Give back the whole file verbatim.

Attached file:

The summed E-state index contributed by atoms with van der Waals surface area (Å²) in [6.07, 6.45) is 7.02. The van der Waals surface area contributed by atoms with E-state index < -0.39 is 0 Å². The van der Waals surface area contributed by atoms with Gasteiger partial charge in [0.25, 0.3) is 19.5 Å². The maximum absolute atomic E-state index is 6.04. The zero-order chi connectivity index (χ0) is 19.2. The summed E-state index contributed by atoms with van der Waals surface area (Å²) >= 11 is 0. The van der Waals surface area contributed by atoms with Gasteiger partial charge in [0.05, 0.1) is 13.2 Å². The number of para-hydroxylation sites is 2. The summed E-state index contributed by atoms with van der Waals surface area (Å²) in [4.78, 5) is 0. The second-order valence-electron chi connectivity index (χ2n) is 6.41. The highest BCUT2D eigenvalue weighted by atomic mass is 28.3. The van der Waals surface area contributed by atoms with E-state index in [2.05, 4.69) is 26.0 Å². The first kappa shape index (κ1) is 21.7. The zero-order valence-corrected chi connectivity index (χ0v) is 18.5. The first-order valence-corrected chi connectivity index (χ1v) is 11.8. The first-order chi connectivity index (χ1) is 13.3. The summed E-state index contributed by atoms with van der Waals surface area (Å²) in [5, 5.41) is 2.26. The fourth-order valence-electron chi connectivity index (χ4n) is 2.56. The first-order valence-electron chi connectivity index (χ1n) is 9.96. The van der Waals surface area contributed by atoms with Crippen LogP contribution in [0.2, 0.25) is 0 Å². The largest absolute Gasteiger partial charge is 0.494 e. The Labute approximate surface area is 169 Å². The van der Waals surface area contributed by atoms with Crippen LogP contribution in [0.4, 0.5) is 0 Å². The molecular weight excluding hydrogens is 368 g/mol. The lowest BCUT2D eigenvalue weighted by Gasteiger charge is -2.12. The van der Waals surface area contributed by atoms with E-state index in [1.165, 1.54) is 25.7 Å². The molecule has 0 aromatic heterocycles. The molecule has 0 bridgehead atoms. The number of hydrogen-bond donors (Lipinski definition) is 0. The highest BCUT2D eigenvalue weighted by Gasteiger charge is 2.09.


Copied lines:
The summed E-state index contributed by atoms with van der Waals surface area (Å²) in [6.07, 6.45) is 7.02. The van der Waals surface area contributed by atoms with E-state index < -0.39 is 0 Å². The van der Waals surface area contributed by atoms with Gasteiger partial charge in [0.25, 0.3) is 19.5 Å². The maximum absolute atomic E-state index is 6.04. The zero-order chi connectivity index (χ0) is 19.2. The summed E-state index contributed by atoms with van der Waals surface area (Å²) >= 11 is 0. The van der Waals surface area contributed by atoms with Gasteiger partial charge in [0.05, 0.1) is 13.2 Å². The number of para-hydroxylation sites is 2. The summed E-state index contributed by atoms with van der Waals surface area (Å²) in [4.78, 5) is 0. The second-order valence-electron chi connectivity index (χ2n) is 6.41. The highest BCUT2D eigenvalue weighted by atomic mass is 28.3. The van der Waals surface area contributed by atoms with E-state index in [2.05, 4.69) is 26.0 Å². The first kappa shape index (κ1) is 21.7. The zero-order valence-corrected chi connectivity index (χ0v) is 18.5. The first-order valence-corrected chi connectivity index (χ1v) is 11.8. The first-order chi connectivity index (χ1) is 13.3. The summed E-state index contributed by atoms with van der Waals surface area (Å²) in [5, 5.41) is 2.26. The fourth-order valence-electron chi connectivity index (χ4n) is 2.56. The first-order valence-electron chi connectivity index (χ1n) is 9.96. The van der Waals surface area contributed by atoms with Crippen LogP contribution in [0.2, 0.25) is 0 Å². The largest absolute Gasteiger partial charge is 0.494 e. The Labute approximate surface area is 169 Å². The van der Waals surface area contributed by atoms with Crippen LogP contribution in [0.4, 0.5) is 0 Å². The molecular weight excluding hydrogens is 368 g/mol. The lowest BCUT2D eigenvalue weighted by Gasteiger charge is -2.12. The van der Waals surface area contributed by atoms with E-state index in [1.165, 1.54) is 25.7 Å². The molecule has 0 aromatic heterocycles. The molecule has 0 bridgehead atoms. The number of hydrogen-bond donors (Lipinski definition) is 0. The highest BCUT2D eigenvalue weighted by Gasteiger charge is 2.09.